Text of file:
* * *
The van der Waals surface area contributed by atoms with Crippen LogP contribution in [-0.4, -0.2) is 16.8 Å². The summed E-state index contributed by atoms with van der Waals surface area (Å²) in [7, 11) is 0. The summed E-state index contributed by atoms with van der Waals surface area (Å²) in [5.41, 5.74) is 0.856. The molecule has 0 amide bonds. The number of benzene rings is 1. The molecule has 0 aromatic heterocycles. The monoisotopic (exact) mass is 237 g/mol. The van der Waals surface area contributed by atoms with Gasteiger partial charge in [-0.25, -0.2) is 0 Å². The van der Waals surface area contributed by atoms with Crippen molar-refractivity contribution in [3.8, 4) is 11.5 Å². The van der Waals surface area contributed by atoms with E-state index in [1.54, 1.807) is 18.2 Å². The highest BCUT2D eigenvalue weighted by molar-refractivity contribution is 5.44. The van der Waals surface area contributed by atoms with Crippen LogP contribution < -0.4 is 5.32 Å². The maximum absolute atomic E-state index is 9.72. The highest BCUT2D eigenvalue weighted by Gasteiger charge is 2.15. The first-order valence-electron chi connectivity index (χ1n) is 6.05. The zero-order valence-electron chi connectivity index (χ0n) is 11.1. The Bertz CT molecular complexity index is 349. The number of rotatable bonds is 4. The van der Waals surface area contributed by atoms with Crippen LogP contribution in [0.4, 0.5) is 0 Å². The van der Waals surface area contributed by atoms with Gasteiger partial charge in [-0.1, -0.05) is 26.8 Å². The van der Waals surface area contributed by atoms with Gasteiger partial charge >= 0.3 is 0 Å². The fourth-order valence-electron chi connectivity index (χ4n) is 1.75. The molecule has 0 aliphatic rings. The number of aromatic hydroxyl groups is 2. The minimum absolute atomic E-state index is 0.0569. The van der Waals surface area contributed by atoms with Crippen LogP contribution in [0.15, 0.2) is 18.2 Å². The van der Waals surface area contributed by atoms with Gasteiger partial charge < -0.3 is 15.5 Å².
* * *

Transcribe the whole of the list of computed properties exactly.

The van der Waals surface area contributed by atoms with Crippen LogP contribution in [-0.4, -0.2) is 16.8 Å². The summed E-state index contributed by atoms with van der Waals surface area (Å²) in [7, 11) is 0. The summed E-state index contributed by atoms with van der Waals surface area (Å²) in [5.41, 5.74) is 0.856. The molecule has 0 amide bonds. The number of benzene rings is 1. The molecule has 0 aromatic heterocycles. The monoisotopic (exact) mass is 237 g/mol. The van der Waals surface area contributed by atoms with Gasteiger partial charge in [-0.25, -0.2) is 0 Å². The van der Waals surface area contributed by atoms with Crippen molar-refractivity contribution in [3.8, 4) is 11.5 Å². The van der Waals surface area contributed by atoms with E-state index in [1.54, 1.807) is 18.2 Å². The highest BCUT2D eigenvalue weighted by molar-refractivity contribution is 5.44. The van der Waals surface area contributed by atoms with Crippen LogP contribution < -0.4 is 5.32 Å². The maximum absolute atomic E-state index is 9.72. The highest BCUT2D eigenvalue weighted by Gasteiger charge is 2.15. The first-order valence-electron chi connectivity index (χ1n) is 6.05. The zero-order valence-electron chi connectivity index (χ0n) is 11.1. The Bertz CT molecular complexity index is 349. The number of rotatable bonds is 4. The van der Waals surface area contributed by atoms with Crippen LogP contribution in [0.4, 0.5) is 0 Å². The van der Waals surface area contributed by atoms with Gasteiger partial charge in [-0.1, -0.05) is 26.8 Å². The van der Waals surface area contributed by atoms with Gasteiger partial charge >= 0.3 is 0 Å². The fourth-order valence-electron chi connectivity index (χ4n) is 1.75. The molecule has 0 aliphatic rings. The number of aromatic hydroxyl groups is 2. The minimum absolute atomic E-state index is 0.0569. The van der Waals surface area contributed by atoms with Crippen LogP contribution in [0.15, 0.2) is 18.2 Å². The van der Waals surface area contributed by atoms with Gasteiger partial charge < -0.3 is 15.5 Å².